We find this to be so true, especially in today’s world of increased connectivity. Whether coaching a college graduate in creating a new profile on LinkedIn and explaining why it is so valuable in their future career vs other social media outlets (Twitter, Instagram, FB) or helping a seasoned candidate make a change in their career path, the message is the same. You should always be adding to and building your professional network of peers, mentors and leaders, business contacts, social & professional groups, and companies in your field since they are the ones who often know of new job opportunities before they are ever posted to the public. Effective networking is key to career stability, mobility, and overall job growth & satisfaction.

~ Linda Kay ~

What are some ingredients to building a professional network?

• Start with your LinkedIn profile – update it and expand it every week by inviting people you know to connect with you
• Join as many groups as you can, both in person and online, and contribute to discussions/meetings etc
• Volunteer in company related activities as well as those in your personal life
• Offer your time/talent/treasure to those in need – become a mentor in your field to someone just starting out; share your talents with those around you whether it’s at your child’s school, church, or company out-reach program
• Get personal – call someone rather than text or email; meet for coffee/lunch/dinner – you never know who might be a future reference for you
• Read/Research/Learn – strive to grow and challenge yourself every day – learn something new to share with others

Whether building a cake or a professional network, the right ingredients in the right amount will make it worth your time and effort. Enjoy!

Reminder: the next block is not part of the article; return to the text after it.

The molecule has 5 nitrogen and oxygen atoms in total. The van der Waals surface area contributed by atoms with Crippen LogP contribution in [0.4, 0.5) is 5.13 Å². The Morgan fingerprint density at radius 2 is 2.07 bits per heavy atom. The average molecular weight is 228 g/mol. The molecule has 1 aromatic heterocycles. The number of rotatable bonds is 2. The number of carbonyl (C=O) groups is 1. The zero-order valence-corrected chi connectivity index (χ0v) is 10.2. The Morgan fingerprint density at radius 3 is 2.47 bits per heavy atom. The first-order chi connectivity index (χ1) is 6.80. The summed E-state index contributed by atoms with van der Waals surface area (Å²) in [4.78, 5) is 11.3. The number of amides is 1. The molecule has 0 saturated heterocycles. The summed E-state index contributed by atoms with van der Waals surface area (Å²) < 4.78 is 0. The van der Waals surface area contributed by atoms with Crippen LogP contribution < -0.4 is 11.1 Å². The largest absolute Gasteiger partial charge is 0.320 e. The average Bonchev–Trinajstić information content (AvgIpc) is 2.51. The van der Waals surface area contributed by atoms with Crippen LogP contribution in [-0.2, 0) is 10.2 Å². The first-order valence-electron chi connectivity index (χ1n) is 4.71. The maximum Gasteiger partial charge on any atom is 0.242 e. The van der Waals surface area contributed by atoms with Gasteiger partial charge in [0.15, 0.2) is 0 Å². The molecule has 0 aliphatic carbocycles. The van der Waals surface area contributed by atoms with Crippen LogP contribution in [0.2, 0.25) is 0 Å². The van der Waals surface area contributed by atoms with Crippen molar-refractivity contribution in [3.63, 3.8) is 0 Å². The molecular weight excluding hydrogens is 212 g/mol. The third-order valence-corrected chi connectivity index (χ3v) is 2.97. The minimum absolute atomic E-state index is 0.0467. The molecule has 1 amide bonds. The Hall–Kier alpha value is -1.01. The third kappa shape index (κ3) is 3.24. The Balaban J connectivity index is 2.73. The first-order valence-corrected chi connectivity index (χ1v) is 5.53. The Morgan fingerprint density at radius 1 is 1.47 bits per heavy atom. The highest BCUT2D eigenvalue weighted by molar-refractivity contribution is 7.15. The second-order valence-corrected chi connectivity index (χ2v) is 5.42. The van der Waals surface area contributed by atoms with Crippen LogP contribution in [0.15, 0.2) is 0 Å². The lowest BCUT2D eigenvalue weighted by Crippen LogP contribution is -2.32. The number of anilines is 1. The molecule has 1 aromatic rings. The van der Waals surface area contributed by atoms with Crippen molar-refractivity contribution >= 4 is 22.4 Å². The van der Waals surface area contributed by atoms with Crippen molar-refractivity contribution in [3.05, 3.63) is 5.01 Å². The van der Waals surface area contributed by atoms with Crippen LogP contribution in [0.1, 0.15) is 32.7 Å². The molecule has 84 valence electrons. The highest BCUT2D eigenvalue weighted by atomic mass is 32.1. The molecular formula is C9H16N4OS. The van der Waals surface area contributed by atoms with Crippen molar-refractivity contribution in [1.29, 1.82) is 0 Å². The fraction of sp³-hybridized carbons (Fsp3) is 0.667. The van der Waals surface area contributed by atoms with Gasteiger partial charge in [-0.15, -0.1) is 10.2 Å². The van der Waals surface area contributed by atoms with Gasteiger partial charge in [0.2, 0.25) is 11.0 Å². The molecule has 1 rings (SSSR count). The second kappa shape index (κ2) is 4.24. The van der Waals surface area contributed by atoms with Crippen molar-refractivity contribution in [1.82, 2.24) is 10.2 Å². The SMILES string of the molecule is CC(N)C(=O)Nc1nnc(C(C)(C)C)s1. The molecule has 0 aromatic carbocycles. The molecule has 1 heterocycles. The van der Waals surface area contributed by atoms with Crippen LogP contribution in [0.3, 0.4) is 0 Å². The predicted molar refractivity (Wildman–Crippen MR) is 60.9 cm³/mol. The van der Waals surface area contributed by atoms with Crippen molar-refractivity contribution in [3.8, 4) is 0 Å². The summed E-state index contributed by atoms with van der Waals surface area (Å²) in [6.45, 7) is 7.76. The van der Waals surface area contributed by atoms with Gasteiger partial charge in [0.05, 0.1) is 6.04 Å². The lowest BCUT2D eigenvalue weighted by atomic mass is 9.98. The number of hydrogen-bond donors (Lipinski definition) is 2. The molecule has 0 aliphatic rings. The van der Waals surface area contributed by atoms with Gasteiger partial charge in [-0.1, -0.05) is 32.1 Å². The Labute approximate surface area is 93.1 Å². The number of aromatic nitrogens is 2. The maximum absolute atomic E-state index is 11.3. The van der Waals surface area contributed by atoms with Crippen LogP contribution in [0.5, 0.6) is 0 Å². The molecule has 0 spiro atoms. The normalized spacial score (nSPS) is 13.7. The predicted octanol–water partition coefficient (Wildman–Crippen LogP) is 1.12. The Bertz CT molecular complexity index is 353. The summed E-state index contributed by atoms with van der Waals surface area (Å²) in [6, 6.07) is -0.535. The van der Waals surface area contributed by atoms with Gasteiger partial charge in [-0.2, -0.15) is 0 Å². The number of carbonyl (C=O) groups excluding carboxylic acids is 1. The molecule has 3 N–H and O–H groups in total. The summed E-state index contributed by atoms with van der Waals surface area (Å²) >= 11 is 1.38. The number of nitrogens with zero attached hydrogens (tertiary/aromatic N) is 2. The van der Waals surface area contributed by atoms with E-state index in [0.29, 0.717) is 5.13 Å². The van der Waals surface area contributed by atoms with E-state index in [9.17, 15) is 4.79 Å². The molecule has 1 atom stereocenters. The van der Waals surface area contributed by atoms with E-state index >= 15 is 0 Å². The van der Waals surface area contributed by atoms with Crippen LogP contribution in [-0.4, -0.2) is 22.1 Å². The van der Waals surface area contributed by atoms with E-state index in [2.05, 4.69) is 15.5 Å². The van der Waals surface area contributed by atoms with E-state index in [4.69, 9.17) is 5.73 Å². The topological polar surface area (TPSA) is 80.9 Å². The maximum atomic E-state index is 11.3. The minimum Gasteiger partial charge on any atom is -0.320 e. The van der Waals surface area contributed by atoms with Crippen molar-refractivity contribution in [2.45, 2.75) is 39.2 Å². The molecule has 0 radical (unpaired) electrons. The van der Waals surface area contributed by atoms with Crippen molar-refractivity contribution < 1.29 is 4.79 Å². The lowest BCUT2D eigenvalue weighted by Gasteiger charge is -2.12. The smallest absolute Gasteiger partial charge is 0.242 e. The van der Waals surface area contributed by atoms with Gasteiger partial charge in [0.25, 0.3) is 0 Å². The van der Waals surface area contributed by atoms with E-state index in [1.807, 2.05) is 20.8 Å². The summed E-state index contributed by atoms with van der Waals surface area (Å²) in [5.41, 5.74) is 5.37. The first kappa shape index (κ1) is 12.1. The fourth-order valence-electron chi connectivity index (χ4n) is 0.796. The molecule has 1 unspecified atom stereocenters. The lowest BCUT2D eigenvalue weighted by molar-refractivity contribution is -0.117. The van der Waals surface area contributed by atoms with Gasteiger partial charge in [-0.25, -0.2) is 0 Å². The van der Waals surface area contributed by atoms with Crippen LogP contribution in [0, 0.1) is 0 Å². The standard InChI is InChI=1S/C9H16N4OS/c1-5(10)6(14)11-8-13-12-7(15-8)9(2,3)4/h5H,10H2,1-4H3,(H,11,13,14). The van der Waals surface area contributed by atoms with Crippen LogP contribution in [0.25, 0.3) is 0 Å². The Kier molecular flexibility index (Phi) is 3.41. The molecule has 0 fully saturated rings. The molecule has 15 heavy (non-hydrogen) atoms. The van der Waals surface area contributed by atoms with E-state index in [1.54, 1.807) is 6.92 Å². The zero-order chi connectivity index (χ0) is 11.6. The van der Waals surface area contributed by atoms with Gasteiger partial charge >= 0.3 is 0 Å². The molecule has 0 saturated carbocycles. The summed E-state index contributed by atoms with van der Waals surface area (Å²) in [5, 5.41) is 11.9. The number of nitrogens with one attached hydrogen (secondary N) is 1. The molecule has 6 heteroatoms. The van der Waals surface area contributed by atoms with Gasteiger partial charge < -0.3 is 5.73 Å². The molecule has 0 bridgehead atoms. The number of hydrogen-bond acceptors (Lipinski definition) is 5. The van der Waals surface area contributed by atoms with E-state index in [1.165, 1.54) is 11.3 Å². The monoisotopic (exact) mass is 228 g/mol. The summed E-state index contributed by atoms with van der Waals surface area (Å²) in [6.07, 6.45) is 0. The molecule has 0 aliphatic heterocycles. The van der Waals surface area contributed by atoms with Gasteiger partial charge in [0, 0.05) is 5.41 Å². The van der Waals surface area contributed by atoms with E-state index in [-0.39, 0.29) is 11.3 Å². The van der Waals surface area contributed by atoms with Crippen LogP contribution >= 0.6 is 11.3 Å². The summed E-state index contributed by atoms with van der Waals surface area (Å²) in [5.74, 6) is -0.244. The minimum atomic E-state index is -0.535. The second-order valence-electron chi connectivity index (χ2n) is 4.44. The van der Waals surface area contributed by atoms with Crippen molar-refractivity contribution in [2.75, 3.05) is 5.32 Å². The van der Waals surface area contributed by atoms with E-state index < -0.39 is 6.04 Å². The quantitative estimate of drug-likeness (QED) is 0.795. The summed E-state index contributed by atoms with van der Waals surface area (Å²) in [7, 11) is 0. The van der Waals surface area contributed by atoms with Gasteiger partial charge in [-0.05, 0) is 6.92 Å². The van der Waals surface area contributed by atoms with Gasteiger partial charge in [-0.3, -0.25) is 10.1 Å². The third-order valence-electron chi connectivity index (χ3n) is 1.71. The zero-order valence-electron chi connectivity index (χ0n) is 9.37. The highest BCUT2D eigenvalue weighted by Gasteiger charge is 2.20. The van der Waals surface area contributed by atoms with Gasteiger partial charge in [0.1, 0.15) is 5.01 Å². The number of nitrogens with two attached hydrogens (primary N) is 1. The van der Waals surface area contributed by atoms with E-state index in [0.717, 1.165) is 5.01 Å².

You Can Hear Me, But DO You Hear Me?

Way back in the ‘70’s shortly after I joined The Wall Street Journal it’s forward thinking management shared a short booklet with some tips on how to improve skills associated with good listening.  The stuff was pretty interesting and most of the sales staff became better listeners but, sadly those skills faded over time.  And, back then multi-tasking was talking on the phone while bouncing a ball off the wall.

The point is – to win “the game” we need to speak less and learn to listen better.

The facts are we retain less than half of what we hear and that’s the good news.  Before digital distractions people in a face-to-face conversation could only remember 10% of what was said after a brief distraction, according to a 1987 study that remains the benchmark of conversational recall.  Imagine how today’s distractions and interruptions are negatively impacting that benchmark score!

To avoid falling in the trap of hearing what we want to and not what was said consider these tips.

  • Clear your mind, make a list, turn-off distractions including mobile and PC’s
  • Take notes to stay focused
  • Paraphrase what you think the speaker said and ask if you’re on target
  • Ask clarifying questions, note the speaker’s body language and use pauses to draw out more information
  • Set a goal of talking 25% of the time and listening 75%
  • Summarize the conversation drawing out next steps
  • And, if appropriate, set the next meeting

Remember, “We have two ears and one mouth so that we can listen twice as much as we speak.” Epictetus (Greek philosopher AD 55-c.135).

For more information about improving listening skills visit http://online.wsj.com/articles/tuning-in-how-to-listen-better-1406070727